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In Re: Lakshmana Rao, Imbichi Koya - Court Judgment

LegalCrystal Citation
SubjectCriminal
CourtChennai
Decided On
Reported in(1934)66MLJ213
AppellantIn Re: Lakshmana Rao, Imbichi Koya
Cases ReferredKing v. Palmer
Excerpt:
- - it is to be remembered that in this particular case the deceased was given a stab which pierced through his lung, as well as five other wounds, without being given a chance of saying whether or no the confession of p. it seems to me perfectly plain that he had a suspicion amounting almost to a certainty, before he sent for them that his wife p......front door and called his two wives. p. w. 5, the maternal uncle of p. w. 3, was also inside the house. the accused asked p. w. 3, 'are you bold enough to laugh and play with these two men here in my absence and receive money from them?' to which she replied 'yes, that is all right'. then the accused asked mahomed, 'are you bold enough to visit my wife in my absence and amuse yourself with her and give her money?' and without waiting for his reply, drew a knife from his waist and stabbed the deceased in his chest. upon this the two women, p. ws. 3 and 4, managed to get out of the house by climbing a wall with the help of some boxes. p. w. 5 also sought to escape but, before he succeeded in doing so, he was stabbed by the accused; as was also p. w. 6 in his endeavours, which were.....
Judgment:

Bardswell, J.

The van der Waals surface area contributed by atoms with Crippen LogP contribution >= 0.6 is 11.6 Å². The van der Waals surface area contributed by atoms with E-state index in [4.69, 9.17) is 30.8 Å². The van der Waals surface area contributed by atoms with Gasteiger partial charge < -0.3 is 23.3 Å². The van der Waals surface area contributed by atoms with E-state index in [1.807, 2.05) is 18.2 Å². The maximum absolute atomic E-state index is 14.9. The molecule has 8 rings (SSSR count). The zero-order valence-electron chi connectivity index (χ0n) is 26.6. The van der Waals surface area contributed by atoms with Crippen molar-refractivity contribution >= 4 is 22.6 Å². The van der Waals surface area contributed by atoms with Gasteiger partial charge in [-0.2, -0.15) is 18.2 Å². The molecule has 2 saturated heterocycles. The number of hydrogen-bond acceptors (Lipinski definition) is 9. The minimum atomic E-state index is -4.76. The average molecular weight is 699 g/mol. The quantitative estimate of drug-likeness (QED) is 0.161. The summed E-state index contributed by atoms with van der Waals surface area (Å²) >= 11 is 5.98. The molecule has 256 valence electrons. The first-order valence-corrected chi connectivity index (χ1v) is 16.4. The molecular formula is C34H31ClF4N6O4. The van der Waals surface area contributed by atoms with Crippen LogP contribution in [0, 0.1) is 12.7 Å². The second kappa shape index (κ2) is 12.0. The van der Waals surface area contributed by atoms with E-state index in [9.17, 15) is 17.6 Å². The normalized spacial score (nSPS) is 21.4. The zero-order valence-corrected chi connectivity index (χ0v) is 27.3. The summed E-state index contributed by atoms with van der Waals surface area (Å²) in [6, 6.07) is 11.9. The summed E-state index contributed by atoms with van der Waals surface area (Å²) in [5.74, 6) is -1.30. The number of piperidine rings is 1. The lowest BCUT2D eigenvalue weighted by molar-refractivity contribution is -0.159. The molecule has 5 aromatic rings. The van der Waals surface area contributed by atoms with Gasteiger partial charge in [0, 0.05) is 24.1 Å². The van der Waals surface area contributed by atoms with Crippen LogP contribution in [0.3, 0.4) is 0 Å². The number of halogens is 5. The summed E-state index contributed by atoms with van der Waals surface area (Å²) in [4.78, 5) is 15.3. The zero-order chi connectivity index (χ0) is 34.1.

1. The accused has been found guilty of the murder of a man called Mahomed on 19th November, 1932, and has been sentenced to death. The accused, the deceased and Maraoo, P. W. 6, are all Moplahs engaged in the South Indian Railway Workshop at Golden Rock, and it is there that the murder was committed. The accused, who is a young man aged about 25, already had one wife Mariam Bi Bi, P. W. 4, and about 6 months before the occurrence had married a second wife, Amina Kutti, P. W. 3. He brought her to Golden Rock about three months before the occurrence. The prosecution evidence shows that about ten days before the occurrence the accused happened to come home about 7 or 8 p.m. in the evening and found P. W. 3 talking to P. W. 6 and the deceased. Again, some three days later, he saw these two men dragging P. W. 3 towards them. On the day of the occurrence, which was a Saturday, he called P.W. 6 and the deceased to come to his house. At first only P.W. 6 came, and he and the accused sat in the front room, and it is said that the accused then went and locked the back door. P. W. 7 was then sent to the tea shop to fetch Mahomed the deceased and presently the deceased came up with P. W. 8 and another, who were asked to stand outside. The accused bolted the front door and called his two wives. P. W. 5, the maternal uncle of P. W. 3, was also inside the house. The accused asked P. W. 3, 'Are you bold enough to laugh and play with these two men here in my absence and receive money from them?' to which she replied 'Yes, that is all right'. Then the accused asked Mahomed, 'Are you bold enough to visit my wife in my absence and amuse yourself with her and give her money?' and without waiting for his reply, drew a knife from his waist and stabbed the deceased in his chest. Upon this the two women, P. Ws. 3 and 4, managed to get out of the house by climbing a wall with the help of some boxes. P. W. 5 also sought to escape but, before he succeeded in doing so, he was stabbed by the accused; as was also P. W. 6 in his endeavours, which were ultimately successful, to get out by the front door. P. W. 6 attempted to snatch the knife from the accused, and this may have caused the cut which was found on the accused's wrist, though there is no actual explanation for this injury in the evidence. P. W. 6 promptly made his way to the Police Station where he made the complaint, Ex. C, which is in accordance with the evidence.